Stamford Lawmakers Navigating Virtual Government Land on a Complication

Share

TwitterFacebookCopy LinkPrintEmail

STAMFORD – City lawmakers navigating virtual government have landed on a complication.

They’re debating whether they should have to turn on their computer cameras when they speak or vote during public meetings, conducted by Zoom since coronavirus struck two years ago.

The question is whether citizens watching government in action on their home computers should see members of the Board of Representatives as they deliberate and decide on the laws, policies, tax hikes, expenditures, appointments and other matters that govern Stamford life.

Or is hearing representatives enough? 

“We talk a lot about transparency and making sure the public understands what we are talking about,” city Rep. Susan Nabel, a District 20 Democrat, said during the January meeting of the board’s Legislative & Rules Committee. 

But representatives are camera-shy, Nabel said. During meetings of all 40 board members, only about 10 are typically on screen, she said.

“We owe it to the public,” Nabel said. “When we are voting and speaking, our cameras should be on so they can see us.”

Nabel’s fellow committee member, city Rep. Lindsey Miller, a Democrat from District 7, submitted the proposal with her. He pointed out that, of the 18 representatives taking part in the committee meeting, only four or five ever appeared on screen.

City business should be on camera, Miller said.

“In order to vote, one should be seen,” he said. 

City Rep. Jonathan Jacobson, a District 12 Democrat, agreed.

“From a legal aspect, I’m surprised it’s not already a requirement,” said Jacobson, an attorney. “As local leaders and elected officials … the public needs to see who is saying what.”

He was the last one to speak in favor of the proposal. 

Other representatives said they oppose it for myriad reasons – privacy, safety, economic inequity, family inconvenience, equipment costs, meeting by phone, and eating while meeting.

“I have an older computer. Half the time the camera works, half the time it doesn’t,” said city Rep. Sean Boeger, a District 15 Democrat. “If we are going to put this onus on people, the city should supply us with equipment. Some of us might have to purchase equipment in order to participate in the democratic process.”

City representatives are unpaid elected officials. They come from many economic backgrounds, said city Rep. Jeff Stella, a District 9 Democrat. 

“One person may have a home office the size of another person’s apartment. They may not want that to be seen during meetings,” which are recorded and posted on the city’s website, Stella said. “People shouldn’t be shamed because they don’t have the means that other people have.”

There’s another problem, said Stella, a former New York Police Department detective.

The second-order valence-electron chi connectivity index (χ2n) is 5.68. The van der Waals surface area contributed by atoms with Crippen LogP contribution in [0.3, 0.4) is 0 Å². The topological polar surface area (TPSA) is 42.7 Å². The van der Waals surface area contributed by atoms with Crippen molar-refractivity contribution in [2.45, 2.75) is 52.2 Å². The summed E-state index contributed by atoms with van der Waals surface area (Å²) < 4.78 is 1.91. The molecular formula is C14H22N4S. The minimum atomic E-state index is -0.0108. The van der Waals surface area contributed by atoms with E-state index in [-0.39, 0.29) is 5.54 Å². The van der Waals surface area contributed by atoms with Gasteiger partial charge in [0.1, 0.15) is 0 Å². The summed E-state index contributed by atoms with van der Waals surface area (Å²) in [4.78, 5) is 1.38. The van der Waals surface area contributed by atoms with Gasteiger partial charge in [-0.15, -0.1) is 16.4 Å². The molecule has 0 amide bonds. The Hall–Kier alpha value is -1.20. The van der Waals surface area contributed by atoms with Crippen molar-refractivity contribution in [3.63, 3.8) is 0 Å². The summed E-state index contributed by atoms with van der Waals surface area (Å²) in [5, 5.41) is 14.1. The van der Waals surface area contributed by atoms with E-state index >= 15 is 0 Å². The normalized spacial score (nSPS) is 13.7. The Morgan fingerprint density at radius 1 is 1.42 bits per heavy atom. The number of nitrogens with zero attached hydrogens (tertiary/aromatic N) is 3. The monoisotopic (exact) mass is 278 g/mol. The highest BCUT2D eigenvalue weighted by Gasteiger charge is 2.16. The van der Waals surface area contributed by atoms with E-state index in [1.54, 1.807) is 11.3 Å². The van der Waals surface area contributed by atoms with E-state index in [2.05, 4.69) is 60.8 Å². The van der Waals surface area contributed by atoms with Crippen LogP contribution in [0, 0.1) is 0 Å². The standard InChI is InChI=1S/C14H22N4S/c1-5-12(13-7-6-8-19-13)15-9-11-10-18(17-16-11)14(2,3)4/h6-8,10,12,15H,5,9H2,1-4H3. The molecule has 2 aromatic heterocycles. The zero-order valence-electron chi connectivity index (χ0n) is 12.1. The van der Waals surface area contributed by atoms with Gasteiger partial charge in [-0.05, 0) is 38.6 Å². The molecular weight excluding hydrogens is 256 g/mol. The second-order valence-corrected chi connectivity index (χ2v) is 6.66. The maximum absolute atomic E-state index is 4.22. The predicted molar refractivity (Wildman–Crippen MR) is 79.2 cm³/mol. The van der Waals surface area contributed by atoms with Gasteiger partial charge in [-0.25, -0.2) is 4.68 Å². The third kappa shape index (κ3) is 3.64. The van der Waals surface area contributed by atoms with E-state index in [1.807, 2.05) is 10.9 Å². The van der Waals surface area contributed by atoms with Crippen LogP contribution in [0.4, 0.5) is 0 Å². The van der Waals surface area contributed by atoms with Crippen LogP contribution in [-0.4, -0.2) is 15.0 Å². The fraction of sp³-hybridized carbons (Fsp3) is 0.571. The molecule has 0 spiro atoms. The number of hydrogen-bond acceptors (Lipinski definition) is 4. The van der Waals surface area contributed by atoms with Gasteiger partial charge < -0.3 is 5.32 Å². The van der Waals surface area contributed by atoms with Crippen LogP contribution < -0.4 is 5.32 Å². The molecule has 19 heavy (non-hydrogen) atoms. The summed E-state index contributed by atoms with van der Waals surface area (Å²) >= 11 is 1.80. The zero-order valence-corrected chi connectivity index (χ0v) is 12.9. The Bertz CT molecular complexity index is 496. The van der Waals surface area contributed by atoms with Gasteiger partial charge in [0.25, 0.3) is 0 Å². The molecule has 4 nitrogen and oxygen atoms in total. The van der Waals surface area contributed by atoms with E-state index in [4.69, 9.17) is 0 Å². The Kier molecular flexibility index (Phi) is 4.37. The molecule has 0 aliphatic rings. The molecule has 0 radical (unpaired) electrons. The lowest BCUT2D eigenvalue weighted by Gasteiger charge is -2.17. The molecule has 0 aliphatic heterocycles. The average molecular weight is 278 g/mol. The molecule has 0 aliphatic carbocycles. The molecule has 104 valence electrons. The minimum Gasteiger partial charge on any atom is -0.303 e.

“I’m concerned about safeguarding the board. We see on television how elected officials are being harassed and even assaulted all over the country,” Stella said. “I have two minor children. Sometimes they come into the room. You may have personal effects that could identify your family. That gets on camera. I don’t want to be in a position where I could put my family in harm’s way.”

Living situations often don’t lend themselves to live video, said city Rep. Megan Cottrell, a 4th District Democrat. Sometimes representatives end their work day just in time to join the board, and eat dinner during the meeting.

“I hear from the public that they don’t appreciate watching (representatives) eat during public meetings,” Cottrell said.

Meetings often go late into the night, and representatives who don’t have a home office sometimes keep family members awake, she said.

“Because of that, some people participate in meetings from their car, using a phone. That makes it hard to get yourself on camera,” Cottrell said.

City Rep. Nina Sherwood, an 8th District Democrat, said a city attorney met with board members last year to help them understand how to comply with state regulations for virtual public meetings.

“He said that to vote you have to be heard,” not seen, Sherwood said.

Gov. Ned Lamont issued an order during the pandemic requiring that speakers at public meetings state their name and title each time they talk. It also requires that citizens be able to view or listen to meetings in real time; that meetings be recorded and posted on the city’s website within seven days; and that notices and agendas for meetings be posted with instructions for how citizens can watch them.

Facetime isn’t required, Sherwood said.

“We volunteer to represent people, not to let people into our homes, Sherwood said. “I hope this proposal does not pass.”

It didn’t, but just barely. Four committee members voted for it and five against. The full board will decide whether to follow suit when it meets at 8 p.m. Monday.

 
The meeting is available by computer or tablet at https://us02web.zoom.us/j/81470541826 or at www.zoom.com using Webinar ID 814 7054 1826. Join by smartphone at 1-646-558-8656, Webinar ID 814 7054 1826.


Angela Carella

For 36 years prior to joining the Connecticut Examiner, Angela Carella was a beat reporter, investigative reporter, editor and columnist for the Stamford Advocate. Carella reports on Stamford and Fairfield County. T: 203 733-6811

a.carella@ctexaminer.com